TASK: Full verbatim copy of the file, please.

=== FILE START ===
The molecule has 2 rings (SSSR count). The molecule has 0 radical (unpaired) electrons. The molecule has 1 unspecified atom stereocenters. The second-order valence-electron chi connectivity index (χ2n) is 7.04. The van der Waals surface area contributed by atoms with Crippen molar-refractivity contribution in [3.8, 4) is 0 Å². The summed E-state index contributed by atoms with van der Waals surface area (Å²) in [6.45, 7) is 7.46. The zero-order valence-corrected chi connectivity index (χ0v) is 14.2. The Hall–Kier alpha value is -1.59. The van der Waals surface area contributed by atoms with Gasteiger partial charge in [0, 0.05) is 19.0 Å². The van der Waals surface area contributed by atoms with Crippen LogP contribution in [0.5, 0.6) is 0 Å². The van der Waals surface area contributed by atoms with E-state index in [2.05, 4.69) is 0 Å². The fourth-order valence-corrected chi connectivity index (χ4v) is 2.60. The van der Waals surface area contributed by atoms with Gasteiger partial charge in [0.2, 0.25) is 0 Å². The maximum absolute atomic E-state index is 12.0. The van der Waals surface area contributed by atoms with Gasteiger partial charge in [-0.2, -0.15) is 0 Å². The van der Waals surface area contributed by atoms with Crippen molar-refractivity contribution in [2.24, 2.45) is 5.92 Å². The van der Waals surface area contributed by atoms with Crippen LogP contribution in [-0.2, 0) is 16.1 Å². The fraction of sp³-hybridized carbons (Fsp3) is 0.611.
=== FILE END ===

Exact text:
The molecule has 2 rings (SSSR count). The molecule has 0 radical (unpaired) electrons. The molecule has 1 unspecified atom stereocenters. The second-order valence-electron chi connectivity index (χ2n) is 7.04. The van der Waals surface area contributed by atoms with Crippen molar-refractivity contribution in [3.8, 4) is 0 Å². The summed E-state index contributed by atoms with van der Waals surface area (Å²) in [6.45, 7) is 7.46. The zero-order valence-corrected chi connectivity index (χ0v) is 14.2. The Hall–Kier alpha value is -1.59. The van der Waals surface area contributed by atoms with Gasteiger partial charge in [0, 0.05) is 19.0 Å². The van der Waals surface area contributed by atoms with Crippen LogP contribution in [0.5, 0.6) is 0 Å². The van der Waals surface area contributed by atoms with E-state index in [2.05, 4.69) is 0 Å². The fourth-order valence-corrected chi connectivity index (χ4v) is 2.60. The van der Waals surface area contributed by atoms with Gasteiger partial charge in [0.2, 0.25) is 0 Å². The maximum absolute atomic E-state index is 12.0. The van der Waals surface area contributed by atoms with Gasteiger partial charge in [-0.2, -0.15) is 0 Å². The van der Waals surface area contributed by atoms with Crippen molar-refractivity contribution in [2.24, 2.45) is 5.92 Å². The van der Waals surface area contributed by atoms with Crippen LogP contribution in [-0.2, 0) is 16.1 Å². The fraction of sp³-hybridized carbons (Fsp3) is 0.611.